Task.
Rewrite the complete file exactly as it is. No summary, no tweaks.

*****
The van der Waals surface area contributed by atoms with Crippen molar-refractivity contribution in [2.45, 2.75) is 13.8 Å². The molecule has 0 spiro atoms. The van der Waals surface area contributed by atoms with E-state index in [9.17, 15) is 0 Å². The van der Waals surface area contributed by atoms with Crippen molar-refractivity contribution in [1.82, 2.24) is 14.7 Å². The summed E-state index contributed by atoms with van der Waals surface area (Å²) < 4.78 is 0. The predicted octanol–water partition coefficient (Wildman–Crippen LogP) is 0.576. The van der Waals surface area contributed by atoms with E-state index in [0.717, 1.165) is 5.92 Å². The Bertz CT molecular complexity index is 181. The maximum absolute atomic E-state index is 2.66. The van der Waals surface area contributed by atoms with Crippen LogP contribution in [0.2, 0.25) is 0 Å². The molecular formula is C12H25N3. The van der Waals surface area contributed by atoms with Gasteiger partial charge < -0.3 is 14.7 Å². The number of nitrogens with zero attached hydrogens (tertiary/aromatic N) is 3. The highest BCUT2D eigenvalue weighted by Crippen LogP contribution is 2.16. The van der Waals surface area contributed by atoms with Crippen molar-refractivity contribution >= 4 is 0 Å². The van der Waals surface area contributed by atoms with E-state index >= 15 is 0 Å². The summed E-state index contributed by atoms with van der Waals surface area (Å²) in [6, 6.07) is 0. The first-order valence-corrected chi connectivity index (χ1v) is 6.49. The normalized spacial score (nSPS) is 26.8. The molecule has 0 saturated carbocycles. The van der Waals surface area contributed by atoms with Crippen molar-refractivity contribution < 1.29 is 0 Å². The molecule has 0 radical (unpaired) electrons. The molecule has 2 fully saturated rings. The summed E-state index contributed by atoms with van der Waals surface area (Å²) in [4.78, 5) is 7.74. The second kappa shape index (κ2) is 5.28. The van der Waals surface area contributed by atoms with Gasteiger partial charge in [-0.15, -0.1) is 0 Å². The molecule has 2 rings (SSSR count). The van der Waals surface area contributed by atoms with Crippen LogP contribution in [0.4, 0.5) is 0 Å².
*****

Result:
The van der Waals surface area contributed by atoms with Crippen molar-refractivity contribution in [2.45, 2.75) is 13.8 Å². The molecule has 0 spiro atoms. The van der Waals surface area contributed by atoms with E-state index in [9.17, 15) is 0 Å². The van der Waals surface area contributed by atoms with Crippen molar-refractivity contribution in [1.82, 2.24) is 14.7 Å². The summed E-state index contributed by atoms with van der Waals surface area (Å²) < 4.78 is 0. The predicted octanol–water partition coefficient (Wildman–Crippen LogP) is 0.576. The van der Waals surface area contributed by atoms with E-state index in [0.717, 1.165) is 5.92 Å². The Bertz CT molecular complexity index is 181. The maximum absolute atomic E-state index is 2.66. The van der Waals surface area contributed by atoms with Crippen LogP contribution in [0.2, 0.25) is 0 Å². The molecular formula is C12H25N3. The van der Waals surface area contributed by atoms with Gasteiger partial charge < -0.3 is 14.7 Å². The number of nitrogens with zero attached hydrogens (tertiary/aromatic N) is 3. The highest BCUT2D eigenvalue weighted by Crippen LogP contribution is 2.16. The van der Waals surface area contributed by atoms with Crippen molar-refractivity contribution >= 4 is 0 Å². The van der Waals surface area contributed by atoms with E-state index >= 15 is 0 Å². The summed E-state index contributed by atoms with van der Waals surface area (Å²) in [6, 6.07) is 0. The first-order valence-corrected chi connectivity index (χ1v) is 6.49. The normalized spacial score (nSPS) is 26.8. The molecule has 0 saturated carbocycles. The van der Waals surface area contributed by atoms with Crippen molar-refractivity contribution < 1.29 is 0 Å². The molecule has 0 radical (unpaired) electrons. The molecule has 2 fully saturated rings. The summed E-state index contributed by atoms with van der Waals surface area (Å²) in [4.78, 5) is 7.74. The second kappa shape index (κ2) is 5.28. The van der Waals surface area contributed by atoms with Gasteiger partial charge in [-0.15, -0.1) is 0 Å². The molecule has 2 rings (SSSR count). The van der Waals surface area contributed by atoms with Crippen LogP contribution in [0.4, 0.5) is 0 Å².